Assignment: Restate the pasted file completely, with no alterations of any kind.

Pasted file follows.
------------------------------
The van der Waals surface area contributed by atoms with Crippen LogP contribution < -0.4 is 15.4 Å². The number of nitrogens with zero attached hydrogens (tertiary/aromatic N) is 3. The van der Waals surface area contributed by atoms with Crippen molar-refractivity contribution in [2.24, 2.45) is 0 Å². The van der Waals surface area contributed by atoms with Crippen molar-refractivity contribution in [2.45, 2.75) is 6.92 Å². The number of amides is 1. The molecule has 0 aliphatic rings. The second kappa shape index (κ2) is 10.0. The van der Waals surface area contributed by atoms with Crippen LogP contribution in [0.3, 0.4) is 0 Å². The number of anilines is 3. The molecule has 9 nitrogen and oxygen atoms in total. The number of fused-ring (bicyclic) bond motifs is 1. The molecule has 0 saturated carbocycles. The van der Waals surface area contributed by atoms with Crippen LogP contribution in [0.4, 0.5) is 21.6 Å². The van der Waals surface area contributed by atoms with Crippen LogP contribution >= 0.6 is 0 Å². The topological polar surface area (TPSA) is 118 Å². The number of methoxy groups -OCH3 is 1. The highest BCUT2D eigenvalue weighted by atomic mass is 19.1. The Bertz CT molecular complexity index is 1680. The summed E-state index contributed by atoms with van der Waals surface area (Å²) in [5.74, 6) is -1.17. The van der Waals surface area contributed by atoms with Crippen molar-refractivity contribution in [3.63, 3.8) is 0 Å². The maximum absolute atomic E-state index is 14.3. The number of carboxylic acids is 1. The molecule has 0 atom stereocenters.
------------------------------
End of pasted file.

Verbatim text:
The van der Waals surface area contributed by atoms with Crippen LogP contribution < -0.4 is 15.4 Å². The number of nitrogens with zero attached hydrogens (tertiary/aromatic N) is 3. The van der Waals surface area contributed by atoms with Crippen molar-refractivity contribution in [2.24, 2.45) is 0 Å². The van der Waals surface area contributed by atoms with Crippen molar-refractivity contribution in [2.45, 2.75) is 6.92 Å². The number of amides is 1. The molecule has 0 aliphatic rings. The second kappa shape index (κ2) is 10.0. The van der Waals surface area contributed by atoms with Crippen LogP contribution in [0.3, 0.4) is 0 Å². The number of anilines is 3. The molecule has 9 nitrogen and oxygen atoms in total. The number of fused-ring (bicyclic) bond motifs is 1. The molecule has 0 saturated carbocycles. The van der Waals surface area contributed by atoms with Crippen LogP contribution in [0.4, 0.5) is 21.6 Å². The van der Waals surface area contributed by atoms with Crippen LogP contribution >= 0.6 is 0 Å². The topological polar surface area (TPSA) is 118 Å². The number of methoxy groups -OCH3 is 1. The highest BCUT2D eigenvalue weighted by atomic mass is 19.1. The Bertz CT molecular complexity index is 1680. The summed E-state index contributed by atoms with van der Waals surface area (Å²) in [5.74, 6) is -1.17. The van der Waals surface area contributed by atoms with Crippen molar-refractivity contribution in [3.63, 3.8) is 0 Å². The maximum absolute atomic E-state index is 14.3. The number of carboxylic acids is 1. The molecule has 0 atom stereocenters.